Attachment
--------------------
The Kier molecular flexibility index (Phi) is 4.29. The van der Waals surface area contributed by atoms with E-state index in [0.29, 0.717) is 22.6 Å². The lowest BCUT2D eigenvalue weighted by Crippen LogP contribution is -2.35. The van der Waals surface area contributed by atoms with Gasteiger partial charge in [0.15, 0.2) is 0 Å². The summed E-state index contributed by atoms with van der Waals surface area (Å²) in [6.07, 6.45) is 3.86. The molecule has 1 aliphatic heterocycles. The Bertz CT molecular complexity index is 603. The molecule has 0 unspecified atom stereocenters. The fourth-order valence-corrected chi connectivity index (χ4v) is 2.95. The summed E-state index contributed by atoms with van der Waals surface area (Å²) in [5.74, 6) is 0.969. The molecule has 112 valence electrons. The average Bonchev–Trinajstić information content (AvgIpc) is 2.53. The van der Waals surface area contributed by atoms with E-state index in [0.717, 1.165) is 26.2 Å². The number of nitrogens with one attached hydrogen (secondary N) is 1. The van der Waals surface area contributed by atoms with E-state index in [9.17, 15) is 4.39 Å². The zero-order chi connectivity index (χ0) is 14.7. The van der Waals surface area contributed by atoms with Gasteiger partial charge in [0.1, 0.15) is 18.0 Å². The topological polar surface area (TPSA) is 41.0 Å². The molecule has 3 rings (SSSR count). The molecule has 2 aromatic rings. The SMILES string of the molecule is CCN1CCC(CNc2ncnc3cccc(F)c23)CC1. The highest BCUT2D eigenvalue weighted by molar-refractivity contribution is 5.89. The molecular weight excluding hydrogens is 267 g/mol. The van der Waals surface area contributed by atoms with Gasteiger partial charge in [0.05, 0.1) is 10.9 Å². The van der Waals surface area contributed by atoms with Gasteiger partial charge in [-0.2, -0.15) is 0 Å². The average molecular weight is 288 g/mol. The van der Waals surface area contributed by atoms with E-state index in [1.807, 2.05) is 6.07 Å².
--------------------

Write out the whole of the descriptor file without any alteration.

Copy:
The Kier molecular flexibility index (Phi) is 4.29. The van der Waals surface area contributed by atoms with E-state index in [0.29, 0.717) is 22.6 Å². The lowest BCUT2D eigenvalue weighted by Crippen LogP contribution is -2.35. The van der Waals surface area contributed by atoms with Gasteiger partial charge in [0.15, 0.2) is 0 Å². The summed E-state index contributed by atoms with van der Waals surface area (Å²) in [6.07, 6.45) is 3.86. The molecule has 1 aliphatic heterocycles. The Bertz CT molecular complexity index is 603. The molecule has 0 unspecified atom stereocenters. The fourth-order valence-corrected chi connectivity index (χ4v) is 2.95. The summed E-state index contributed by atoms with van der Waals surface area (Å²) in [5.74, 6) is 0.969. The molecule has 112 valence electrons. The average Bonchev–Trinajstić information content (AvgIpc) is 2.53. The van der Waals surface area contributed by atoms with E-state index in [0.717, 1.165) is 26.2 Å². The number of nitrogens with one attached hydrogen (secondary N) is 1. The van der Waals surface area contributed by atoms with E-state index in [9.17, 15) is 4.39 Å². The zero-order chi connectivity index (χ0) is 14.7. The van der Waals surface area contributed by atoms with Gasteiger partial charge in [0.1, 0.15) is 18.0 Å². The topological polar surface area (TPSA) is 41.0 Å². The molecule has 3 rings (SSSR count). The molecule has 2 aromatic rings. The SMILES string of the molecule is CCN1CCC(CNc2ncnc3cccc(F)c23)CC1. The highest BCUT2D eigenvalue weighted by molar-refractivity contribution is 5.89. The molecular weight excluding hydrogens is 267 g/mol. The van der Waals surface area contributed by atoms with Gasteiger partial charge in [0.05, 0.1) is 10.9 Å². The van der Waals surface area contributed by atoms with Gasteiger partial charge in [-0.2, -0.15) is 0 Å². The average molecular weight is 288 g/mol. The van der Waals surface area contributed by atoms with E-state index in [1.807, 2.05) is 6.07 Å².